Proper Care and Feeding of McKinley Ducks

Two Mallard drakes

The next time you tear off a piece of white bread and pop it into a duck’s beak at the McKinley Park pond remember that ducks and geese in the wild feed on large amounts of protein, greens and unprocessed grains. Worms, crustaceans, grasses and vegetables––not processed breads, cookies or candy.

The ubiquitous duck has a cosmopolitan distribution and is often a young city dweller’s introduction to wildlife. Watching a little one feeding ducks never loses its charm.

So how to keep the ducks healthy and give kids the wildlife interaction that feeding provides?

Here are some tips to keep the feeding fun and the ducks healthy:

  1. Don’t overfeed. Take a small bag of treats.
  2. Explain to the kids that the ducks are on a special diet to help them stay healthy.
  3. Feed dark, leafy greens (not iceberg lettuce), some corn, carrots, and peas for extra treats.
  4. Western Feed carries fowl scratch and corn. This commercial food is nutritionally designed for birds. Pellets and crumble can be found at other stores.
  5. You can make small feed balls with brown rice, hardboiled eggs and greens.
  6. Avoid feeding goslings or ducklings.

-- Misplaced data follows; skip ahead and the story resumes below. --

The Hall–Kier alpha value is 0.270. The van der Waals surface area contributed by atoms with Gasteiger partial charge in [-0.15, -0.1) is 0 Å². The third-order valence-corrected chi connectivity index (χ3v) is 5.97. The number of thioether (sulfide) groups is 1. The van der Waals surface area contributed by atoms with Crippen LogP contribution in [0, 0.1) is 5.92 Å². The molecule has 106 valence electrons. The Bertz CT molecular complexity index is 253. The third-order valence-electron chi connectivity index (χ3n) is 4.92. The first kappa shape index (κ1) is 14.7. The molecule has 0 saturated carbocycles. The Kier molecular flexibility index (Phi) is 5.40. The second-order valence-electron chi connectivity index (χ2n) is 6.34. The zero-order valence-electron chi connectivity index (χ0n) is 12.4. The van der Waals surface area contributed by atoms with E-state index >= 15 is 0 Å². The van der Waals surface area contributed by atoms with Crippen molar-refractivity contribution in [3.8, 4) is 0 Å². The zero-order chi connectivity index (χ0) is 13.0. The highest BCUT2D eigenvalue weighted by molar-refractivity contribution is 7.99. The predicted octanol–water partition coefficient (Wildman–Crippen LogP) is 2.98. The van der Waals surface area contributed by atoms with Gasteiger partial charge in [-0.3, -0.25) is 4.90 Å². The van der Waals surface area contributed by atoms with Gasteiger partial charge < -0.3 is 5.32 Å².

Misfeeding waterfowl has heartbreaking consequences. Wings of baby fowl can become deformed from a processed-carbohydrate diet. The unusual deformity called ‘angel wing’ can be a symptom. Adults can also become sick if the bread gets stuck in their crops.

Angle wing on goose

Some day the city might be able to afford pay-to-feed stations with healthy food. Until then, feed the McKinley duck sparingly with nutritious food and enjoy the wonderful park.

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One Response to Proper Care and Feeding of McKinley Ducks

  1. Tamara says:

    We have always fed the ducks with wild bird seed. I would love to see some simple signs put around the pond so people don’t dump their whole loaves of bread out for the ducks. That would be a lower cost solution. Thanks for this article, I hope it has an impact.